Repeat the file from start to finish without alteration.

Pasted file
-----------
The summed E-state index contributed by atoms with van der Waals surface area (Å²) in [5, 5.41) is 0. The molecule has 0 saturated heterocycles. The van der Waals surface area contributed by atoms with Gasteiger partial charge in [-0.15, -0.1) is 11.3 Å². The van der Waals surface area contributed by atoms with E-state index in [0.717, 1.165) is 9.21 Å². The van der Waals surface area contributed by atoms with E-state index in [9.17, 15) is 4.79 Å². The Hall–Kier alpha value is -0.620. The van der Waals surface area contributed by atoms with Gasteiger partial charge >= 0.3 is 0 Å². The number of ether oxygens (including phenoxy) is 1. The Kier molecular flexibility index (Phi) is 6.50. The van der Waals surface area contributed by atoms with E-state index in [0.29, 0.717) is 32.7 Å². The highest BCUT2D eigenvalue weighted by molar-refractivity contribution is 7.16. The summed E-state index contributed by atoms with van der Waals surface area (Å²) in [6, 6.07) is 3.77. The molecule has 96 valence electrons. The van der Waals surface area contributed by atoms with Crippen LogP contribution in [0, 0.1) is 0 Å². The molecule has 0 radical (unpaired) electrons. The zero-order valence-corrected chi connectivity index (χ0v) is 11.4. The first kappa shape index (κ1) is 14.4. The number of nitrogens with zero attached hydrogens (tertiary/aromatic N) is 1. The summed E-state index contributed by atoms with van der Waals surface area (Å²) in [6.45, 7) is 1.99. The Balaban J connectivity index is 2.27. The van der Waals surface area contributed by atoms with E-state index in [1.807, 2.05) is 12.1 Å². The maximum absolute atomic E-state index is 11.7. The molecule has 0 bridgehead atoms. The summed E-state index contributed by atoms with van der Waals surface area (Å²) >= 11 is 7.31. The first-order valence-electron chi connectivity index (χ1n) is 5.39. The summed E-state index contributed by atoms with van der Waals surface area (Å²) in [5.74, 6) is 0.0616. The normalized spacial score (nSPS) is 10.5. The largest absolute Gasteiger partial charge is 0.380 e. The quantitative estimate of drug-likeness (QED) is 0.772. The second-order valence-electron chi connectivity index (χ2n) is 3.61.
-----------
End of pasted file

The summed E-state index contributed by atoms with van der Waals surface area (Å²) in [5, 5.41) is 0. The molecule has 0 saturated heterocycles. The van der Waals surface area contributed by atoms with Gasteiger partial charge in [-0.15, -0.1) is 11.3 Å². The van der Waals surface area contributed by atoms with E-state index in [0.717, 1.165) is 9.21 Å². The van der Waals surface area contributed by atoms with E-state index in [9.17, 15) is 4.79 Å². The Hall–Kier alpha value is -0.620. The van der Waals surface area contributed by atoms with Gasteiger partial charge >= 0.3 is 0 Å². The number of ether oxygens (including phenoxy) is 1. The Kier molecular flexibility index (Phi) is 6.50. The van der Waals surface area contributed by atoms with E-state index in [0.29, 0.717) is 32.7 Å². The highest BCUT2D eigenvalue weighted by molar-refractivity contribution is 7.16. The summed E-state index contributed by atoms with van der Waals surface area (Å²) in [6, 6.07) is 3.77. The molecule has 96 valence electrons. The van der Waals surface area contributed by atoms with Crippen LogP contribution in [0, 0.1) is 0 Å². The molecule has 0 radical (unpaired) electrons. The zero-order valence-corrected chi connectivity index (χ0v) is 11.4. The first kappa shape index (κ1) is 14.4. The number of nitrogens with zero attached hydrogens (tertiary/aromatic N) is 1. The summed E-state index contributed by atoms with van der Waals surface area (Å²) in [6.45, 7) is 1.99. The Balaban J connectivity index is 2.27. The van der Waals surface area contributed by atoms with E-state index in [1.807, 2.05) is 12.1 Å². The maximum absolute atomic E-state index is 11.7. The molecule has 0 bridgehead atoms. The summed E-state index contributed by atoms with van der Waals surface area (Å²) >= 11 is 7.31. The first-order valence-electron chi connectivity index (χ1n) is 5.39. The summed E-state index contributed by atoms with van der Waals surface area (Å²) in [5.74, 6) is 0.0616. The normalized spacial score (nSPS) is 10.5. The largest absolute Gasteiger partial charge is 0.380 e. The quantitative estimate of drug-likeness (QED) is 0.772. The second-order valence-electron chi connectivity index (χ2n) is 3.61.